On "The Nightly Show with Larry Wilmore," everyone's favorite science guy Bill Nye broke down exactly why racism is completely and utterly pointless ... with science.

His bottom line?

There's no such thing as race.


At least, not biologically. Which is why there is absolutely zero justification for a system that privileges white people over people of color — aka racism.

We're all one species. Our skin tone varies quite a bit, facial features vary, and some of us inexplicably like the band Rush, but those are about the biggest differences.

Nye puts it brilliantly.

... and ...

... get together, and she gets pregnant, it's pretty clear what's going to happen nine months later.

Images by "The Nightly Show with Larry Wilmore."

Seems pretty basic.

Although Nye dismisses racism in a few pithy words, he does talk about tribalism quite a bit and how it's totally a real thing. Which begs the question...

What exactly is tribalism?

Via Giphy.

Basically, it's the whole idea that there's an "us" and a "them."

As one writer explains:

We identify ourselves as members of all sorts of tribes; our families, political parties, race, gender, social organizations. We even identify tribally just based on where we live. Go Celtics, go Red Sox, go U.S. Olympic team! One study asked people whether, if they had a fatal disease, would they prefer a life-saving diagnosis from a computer that was 1,000 miles away, or the exact same diagnosis from a computer in their town, and a large majority preferred the same information if the source … a machine … was local.David Ropeik, Big Think

Evidence shows that humans have an innate tendency to divide the world into in-groups and out-groups. For much of human history, these groups have been largely defined by skin color. Which has led to non-white people getting the short end of the stick (to, um, put it mildly).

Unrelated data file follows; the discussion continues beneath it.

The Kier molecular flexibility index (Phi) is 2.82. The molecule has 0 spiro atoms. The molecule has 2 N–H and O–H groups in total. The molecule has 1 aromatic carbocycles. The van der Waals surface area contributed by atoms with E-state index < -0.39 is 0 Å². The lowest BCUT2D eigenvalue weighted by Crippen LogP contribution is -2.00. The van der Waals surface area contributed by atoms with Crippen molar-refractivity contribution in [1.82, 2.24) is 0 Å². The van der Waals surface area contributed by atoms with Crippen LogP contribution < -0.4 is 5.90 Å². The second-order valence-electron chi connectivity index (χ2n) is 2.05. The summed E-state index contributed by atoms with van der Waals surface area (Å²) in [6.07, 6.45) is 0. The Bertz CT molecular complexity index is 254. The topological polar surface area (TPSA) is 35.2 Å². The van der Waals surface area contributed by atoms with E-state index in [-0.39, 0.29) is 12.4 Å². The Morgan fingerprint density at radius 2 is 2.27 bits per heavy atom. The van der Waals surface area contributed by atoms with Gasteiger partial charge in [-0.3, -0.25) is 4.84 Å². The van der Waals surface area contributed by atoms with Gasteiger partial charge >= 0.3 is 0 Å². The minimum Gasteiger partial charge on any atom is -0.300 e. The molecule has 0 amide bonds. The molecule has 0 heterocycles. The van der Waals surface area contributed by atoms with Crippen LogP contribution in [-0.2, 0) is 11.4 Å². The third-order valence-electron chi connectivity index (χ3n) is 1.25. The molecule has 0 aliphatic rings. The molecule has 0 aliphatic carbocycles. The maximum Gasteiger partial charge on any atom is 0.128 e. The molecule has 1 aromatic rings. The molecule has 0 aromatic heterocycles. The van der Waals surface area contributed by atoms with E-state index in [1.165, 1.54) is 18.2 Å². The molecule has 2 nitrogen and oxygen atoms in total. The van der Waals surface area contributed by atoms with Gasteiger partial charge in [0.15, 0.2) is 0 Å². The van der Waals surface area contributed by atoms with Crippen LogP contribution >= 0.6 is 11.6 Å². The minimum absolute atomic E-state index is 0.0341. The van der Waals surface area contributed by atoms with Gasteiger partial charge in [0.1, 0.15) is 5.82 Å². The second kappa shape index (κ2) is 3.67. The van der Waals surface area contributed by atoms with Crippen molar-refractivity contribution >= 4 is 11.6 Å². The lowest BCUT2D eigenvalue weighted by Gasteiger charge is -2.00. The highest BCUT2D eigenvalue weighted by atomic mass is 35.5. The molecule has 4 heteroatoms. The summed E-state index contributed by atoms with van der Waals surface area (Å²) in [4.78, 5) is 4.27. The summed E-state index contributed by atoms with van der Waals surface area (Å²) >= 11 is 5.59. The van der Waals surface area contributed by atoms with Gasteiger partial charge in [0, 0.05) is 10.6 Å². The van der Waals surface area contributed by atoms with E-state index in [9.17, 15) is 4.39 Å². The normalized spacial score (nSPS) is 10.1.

But there's also evidence that we, as humans, can rise above this. And that changing our culture can help us get there.

We are humans, after all. With brains. That think.

Sometimes. Via Giphy.

Let's use 'em.

Photo by CDC on Unsplash

When schools closed early in the spring, the entire country was thrown for a loop. Parents had to figure out what to do with their kids. Teachers had to figure out how to teach students at home. Kids had to figure out how to navigate a totally new routine that was being created and altered in real time.

For many families, it was a big honking mess—one that many really don't want to repeat in the fall.

But at the same time, the U.S. hasn't gotten a handle on the coronavirus pandemic. As states have begun reopening—several of them too early, according to public health officials—COVID-19 cases have risen to the point where we now have more cases per day than we did during the height of the outbreak in the spring. And yet President Trump is making a huge push to get schools to reopen fully in the fall, even threatening to possibly remove funding if they don't.

It's worth pointing out that Denmark and Norway had 10 and 11 new cases yesterday. Sweden and Germany had around 300 each. The U.S. had 55,000. (And no, that's not because we're testing thousands of times more people than those countries are.)

The president of the country's largest teacher's union had something to say about Trump's push to reopen schools. Lily Eskelsen Garcia says that schools do need to reopen, but they need to be able to reopen safely—with measures that will help keep both students and teachers from spreading the virus and making the pandemic worse. (Trump has also criticized the CDCs "very tough & expensive guidelines" for reopening schools.)

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